This is an open access journal, and articles are distributed under the terms of the Creative Commons Attribution-NonCommercial-ShareAlike 4.0 License, which allows others to remix, tweak, and build upon the work non-commercially, as long as appropriate credit is given and the new creations are licensed under the identical terms.

Disclaimer:
This article was originally published by Wolters Kluwer - Medknow and was migrated to Scientific Scholar after the change of Publisher.

India currently ranks 19th in rates of suicide worldwide,[1] and while increasing amount of attention is being paid by health workers and legislators toward the need to identify and ameliorate factors responsible, the subgroup of farmers in India has shown particularly higher rates of suicide[2] and the suicides have been subject to a significant amount of political debate, inquiry commissions and recommendations;[2] however, what results have been gained, is a question still not answered adequately.

The authors’ attempt in the current manuscript[3] of trying to identify the hardships of farmers in rural South Indian community and to identify features of their mental status in light of drought is commendable. It should be noted that the phenomena of farmers suicide is not isolated to certain belts but has been reported from all around the country, including Maharashtra, Uttar Pradesh, Punjab, Andhra Pradesh, etc.[4] and also in Western countries.[5] A concern, however, still remains that while suicides in this subgroup generates vehement discussions and political activity, resulting in some socioeconomic measures by the governments, attempts at linking the act to mental health status and providing steps to tackle this aspect of the problem are largely lacking.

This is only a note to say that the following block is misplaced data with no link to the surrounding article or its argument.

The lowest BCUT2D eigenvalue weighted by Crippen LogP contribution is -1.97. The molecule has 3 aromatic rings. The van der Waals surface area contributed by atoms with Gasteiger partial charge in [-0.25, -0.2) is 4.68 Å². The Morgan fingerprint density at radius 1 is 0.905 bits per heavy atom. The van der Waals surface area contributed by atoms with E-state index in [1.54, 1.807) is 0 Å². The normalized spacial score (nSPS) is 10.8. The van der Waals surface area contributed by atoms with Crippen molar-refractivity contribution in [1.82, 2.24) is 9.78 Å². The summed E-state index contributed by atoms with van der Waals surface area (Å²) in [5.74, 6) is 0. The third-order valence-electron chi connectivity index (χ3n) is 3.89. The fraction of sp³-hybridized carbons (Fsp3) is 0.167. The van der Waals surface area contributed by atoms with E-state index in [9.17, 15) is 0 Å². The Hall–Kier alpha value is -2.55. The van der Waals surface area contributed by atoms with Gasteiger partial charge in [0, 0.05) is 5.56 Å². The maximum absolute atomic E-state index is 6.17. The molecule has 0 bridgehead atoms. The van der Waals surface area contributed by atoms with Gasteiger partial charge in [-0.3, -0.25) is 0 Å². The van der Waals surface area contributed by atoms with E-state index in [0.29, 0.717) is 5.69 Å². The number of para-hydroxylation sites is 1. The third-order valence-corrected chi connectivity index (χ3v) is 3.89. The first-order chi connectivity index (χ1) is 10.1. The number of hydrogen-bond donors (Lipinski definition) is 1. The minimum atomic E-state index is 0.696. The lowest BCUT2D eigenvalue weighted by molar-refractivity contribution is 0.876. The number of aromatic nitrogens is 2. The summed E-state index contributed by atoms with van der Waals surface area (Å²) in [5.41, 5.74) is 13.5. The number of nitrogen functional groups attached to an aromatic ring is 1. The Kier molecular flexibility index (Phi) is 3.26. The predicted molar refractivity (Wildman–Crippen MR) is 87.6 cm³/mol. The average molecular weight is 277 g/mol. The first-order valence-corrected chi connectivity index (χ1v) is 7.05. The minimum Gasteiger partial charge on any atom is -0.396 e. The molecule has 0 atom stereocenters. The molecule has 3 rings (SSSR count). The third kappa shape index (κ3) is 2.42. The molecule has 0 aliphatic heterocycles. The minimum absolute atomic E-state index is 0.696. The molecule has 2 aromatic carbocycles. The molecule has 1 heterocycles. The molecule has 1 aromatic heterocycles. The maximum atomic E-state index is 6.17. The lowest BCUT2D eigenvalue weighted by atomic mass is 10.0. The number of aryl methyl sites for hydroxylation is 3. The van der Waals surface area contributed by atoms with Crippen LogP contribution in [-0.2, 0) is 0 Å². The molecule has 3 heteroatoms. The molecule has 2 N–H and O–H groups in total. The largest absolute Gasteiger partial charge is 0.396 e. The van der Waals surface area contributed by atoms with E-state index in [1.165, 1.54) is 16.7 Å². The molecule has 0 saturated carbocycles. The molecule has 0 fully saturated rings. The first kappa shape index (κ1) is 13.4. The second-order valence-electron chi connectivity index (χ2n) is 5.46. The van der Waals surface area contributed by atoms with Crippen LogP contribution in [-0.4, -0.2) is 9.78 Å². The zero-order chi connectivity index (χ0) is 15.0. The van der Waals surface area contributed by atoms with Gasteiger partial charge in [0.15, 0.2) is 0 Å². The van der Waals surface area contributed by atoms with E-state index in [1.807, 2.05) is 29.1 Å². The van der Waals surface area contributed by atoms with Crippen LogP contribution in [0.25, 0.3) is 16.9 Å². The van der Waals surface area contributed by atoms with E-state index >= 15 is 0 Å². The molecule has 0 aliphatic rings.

In-depth analyzes into farmers’ suicide in India[6] shows that these are caused by a nexus of inter-related causes. These include marginal returns on farmland, lack of diversification of income streams, indebtedness, crop failure, loss of social status, or failure to fulfill expected societal roles among others. The study also identified an apparent imitation phenomenon where recent suicides in vicinity were found to be linked to higher number of suicides. Similarly, a significant association was found between comorbid physical and psychiatric ailments of the farmers and their substance (alcohol) use.